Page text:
The transition in Indian football has been such that Anirudh Thapa, barely 23, finds himself a senior pro amidst the influx of young talent that is making it to the Senior Team. Currently in Doha, Thapa, a former AIFF Academy cadet, opens up about his role in the team, the ‘challenging times,’ improving on him converting more chances, the forthcoming match against Asian champions Qatar, and much more.
What were you focussing on when you were at home after the International Friendlies in March?
The primary aim was to stay fit, and in proper condition so that when the National Team call came I would be in my best physical prowess. Professor (Luka Radman, fitness coach) has always insisted on building muscle power and strength and I was working relentlessly in the gym. But then the second wave struck and I was confined to my home for the last two weeks. From that time onward, I worked mostly on the individual programmes which were sent to me.
Do you feel you have reached your peak?
I never feel so. There is still a long way to go for me and I need to improve on a whole lot of aspects.
What are those aspects?
I need to convert more chances. Vision wise, I know I can do better. I need to be adept to the changing playing circumstances that arise during the match. For example, there may be phases where we need to play direct football during the match. I need to push up front a bit more to help increase the numbers. But then, it should never be coming at the cost of me leaving a vacant hole in the midfield. I am learning how to balance it. I need to watch my back and go up.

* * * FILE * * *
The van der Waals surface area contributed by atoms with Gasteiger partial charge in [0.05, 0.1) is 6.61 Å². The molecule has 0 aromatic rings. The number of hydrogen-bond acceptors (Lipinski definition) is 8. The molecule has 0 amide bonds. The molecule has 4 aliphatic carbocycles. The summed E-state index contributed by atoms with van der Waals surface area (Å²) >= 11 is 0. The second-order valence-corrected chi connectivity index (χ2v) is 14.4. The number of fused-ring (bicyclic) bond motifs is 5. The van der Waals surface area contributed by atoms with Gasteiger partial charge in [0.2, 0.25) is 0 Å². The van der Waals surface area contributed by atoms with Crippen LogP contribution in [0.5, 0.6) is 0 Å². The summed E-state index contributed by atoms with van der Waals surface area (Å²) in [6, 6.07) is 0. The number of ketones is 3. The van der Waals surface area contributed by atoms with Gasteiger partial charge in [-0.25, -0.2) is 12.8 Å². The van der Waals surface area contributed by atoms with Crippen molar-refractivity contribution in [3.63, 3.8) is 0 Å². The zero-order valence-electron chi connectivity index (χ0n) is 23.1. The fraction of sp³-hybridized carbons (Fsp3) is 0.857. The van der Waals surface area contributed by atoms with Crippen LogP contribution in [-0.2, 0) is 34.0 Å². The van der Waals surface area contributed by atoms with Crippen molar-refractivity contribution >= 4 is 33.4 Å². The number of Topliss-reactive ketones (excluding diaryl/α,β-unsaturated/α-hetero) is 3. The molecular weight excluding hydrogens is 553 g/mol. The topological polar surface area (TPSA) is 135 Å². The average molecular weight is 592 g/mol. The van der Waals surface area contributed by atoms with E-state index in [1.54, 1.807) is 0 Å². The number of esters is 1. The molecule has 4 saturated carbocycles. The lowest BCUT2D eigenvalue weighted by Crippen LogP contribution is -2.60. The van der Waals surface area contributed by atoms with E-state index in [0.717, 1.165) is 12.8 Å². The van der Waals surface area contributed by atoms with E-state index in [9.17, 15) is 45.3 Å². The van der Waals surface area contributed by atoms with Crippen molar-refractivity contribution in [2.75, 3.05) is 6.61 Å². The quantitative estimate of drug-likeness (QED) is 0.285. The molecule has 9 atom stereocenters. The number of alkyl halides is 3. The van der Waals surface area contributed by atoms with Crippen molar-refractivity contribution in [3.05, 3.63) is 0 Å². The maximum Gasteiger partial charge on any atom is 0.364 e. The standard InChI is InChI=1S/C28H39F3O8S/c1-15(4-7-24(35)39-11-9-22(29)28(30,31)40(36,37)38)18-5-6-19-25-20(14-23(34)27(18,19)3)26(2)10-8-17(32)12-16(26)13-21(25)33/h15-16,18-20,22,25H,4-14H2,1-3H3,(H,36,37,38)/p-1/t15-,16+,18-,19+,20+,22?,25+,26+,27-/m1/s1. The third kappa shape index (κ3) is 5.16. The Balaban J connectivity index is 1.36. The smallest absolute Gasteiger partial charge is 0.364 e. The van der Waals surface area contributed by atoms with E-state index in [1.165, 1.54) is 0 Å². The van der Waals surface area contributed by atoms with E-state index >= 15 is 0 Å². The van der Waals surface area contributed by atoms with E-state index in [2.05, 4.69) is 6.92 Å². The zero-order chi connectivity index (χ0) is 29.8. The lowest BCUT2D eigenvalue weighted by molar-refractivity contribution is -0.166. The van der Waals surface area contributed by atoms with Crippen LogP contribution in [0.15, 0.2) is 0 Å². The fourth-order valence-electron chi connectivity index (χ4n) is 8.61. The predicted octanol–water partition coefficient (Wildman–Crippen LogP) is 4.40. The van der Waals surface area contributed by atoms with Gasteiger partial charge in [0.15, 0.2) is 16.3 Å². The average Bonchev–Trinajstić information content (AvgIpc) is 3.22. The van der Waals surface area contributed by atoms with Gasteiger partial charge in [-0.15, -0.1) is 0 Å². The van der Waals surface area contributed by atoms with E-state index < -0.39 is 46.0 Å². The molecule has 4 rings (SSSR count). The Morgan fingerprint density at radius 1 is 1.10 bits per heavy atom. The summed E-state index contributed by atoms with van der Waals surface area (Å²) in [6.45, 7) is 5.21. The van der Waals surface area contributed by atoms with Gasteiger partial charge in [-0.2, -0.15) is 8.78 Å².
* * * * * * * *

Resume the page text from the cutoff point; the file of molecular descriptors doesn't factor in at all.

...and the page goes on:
How do you describe your role in the team?
My role has changed. There are many young players coming in and challenging everyone. My job is to guide them as to what is expected from them in the national team set-up. You just cannot be selfish and just help yourself. You need to think about others too.
Can you elaborate?
The set-up in the National Team is a different feeling altogether. Starting from the pride to the game sense to the tempo and intensity of the training sessions, and eventually the matches – whatever I have learnt, I share with them. At the end, we are representing 1.4 billion people and they are never to be let down.
The last time we played Qatar in Qatar, we held them goalless. What are your thoughts leading to the return-leg?
That was some 18 months back. It’s a different situation right now. But we understand that Qatar are eagerly looking forward to the match. But we know that we will try to do good on the field. We don’t want to be disappointed. We are not there to make up the numbers. We are confident in our abilities and we are taking it one match at a time.
(Nilanjan Datta / AIFF Media)